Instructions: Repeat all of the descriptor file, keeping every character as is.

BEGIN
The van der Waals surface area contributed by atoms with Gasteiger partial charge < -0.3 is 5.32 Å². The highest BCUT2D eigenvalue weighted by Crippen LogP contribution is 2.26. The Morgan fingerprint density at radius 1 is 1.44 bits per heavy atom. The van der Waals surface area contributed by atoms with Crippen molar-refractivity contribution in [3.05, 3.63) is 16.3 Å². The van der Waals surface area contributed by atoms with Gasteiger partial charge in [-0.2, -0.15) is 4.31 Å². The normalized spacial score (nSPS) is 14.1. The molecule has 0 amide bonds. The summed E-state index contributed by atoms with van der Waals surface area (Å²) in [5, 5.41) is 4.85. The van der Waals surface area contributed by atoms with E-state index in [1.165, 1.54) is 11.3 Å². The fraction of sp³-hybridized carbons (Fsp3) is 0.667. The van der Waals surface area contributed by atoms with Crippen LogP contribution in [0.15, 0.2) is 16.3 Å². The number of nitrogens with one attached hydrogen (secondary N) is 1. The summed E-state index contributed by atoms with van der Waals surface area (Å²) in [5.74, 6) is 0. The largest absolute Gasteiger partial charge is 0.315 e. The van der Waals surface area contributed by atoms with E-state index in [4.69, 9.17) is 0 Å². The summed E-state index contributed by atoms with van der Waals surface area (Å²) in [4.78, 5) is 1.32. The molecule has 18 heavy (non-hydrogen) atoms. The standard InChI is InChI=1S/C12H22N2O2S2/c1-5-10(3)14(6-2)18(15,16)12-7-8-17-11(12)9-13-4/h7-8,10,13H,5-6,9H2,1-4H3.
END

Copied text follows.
The van der Waals surface area contributed by atoms with Gasteiger partial charge < -0.3 is 5.32 Å². The highest BCUT2D eigenvalue weighted by Crippen LogP contribution is 2.26. The Morgan fingerprint density at radius 1 is 1.44 bits per heavy atom. The van der Waals surface area contributed by atoms with Crippen molar-refractivity contribution in [3.05, 3.63) is 16.3 Å². The van der Waals surface area contributed by atoms with Gasteiger partial charge in [-0.2, -0.15) is 4.31 Å². The normalized spacial score (nSPS) is 14.1. The molecule has 0 amide bonds. The summed E-state index contributed by atoms with van der Waals surface area (Å²) in [5, 5.41) is 4.85. The van der Waals surface area contributed by atoms with E-state index in [1.165, 1.54) is 11.3 Å². The fraction of sp³-hybridized carbons (Fsp3) is 0.667. The van der Waals surface area contributed by atoms with Crippen LogP contribution in [0.15, 0.2) is 16.3 Å². The number of nitrogens with one attached hydrogen (secondary N) is 1. The summed E-state index contributed by atoms with van der Waals surface area (Å²) in [5.74, 6) is 0. The largest absolute Gasteiger partial charge is 0.315 e. The van der Waals surface area contributed by atoms with E-state index in [4.69, 9.17) is 0 Å². The summed E-state index contributed by atoms with van der Waals surface area (Å²) in [4.78, 5) is 1.32. The molecule has 18 heavy (non-hydrogen) atoms. The standard InChI is InChI=1S/C12H22N2O2S2/c1-5-10(3)14(6-2)18(15,16)12-7-8-17-11(12)9-13-4/h7-8,10,13H,5-6,9H2,1-4H3.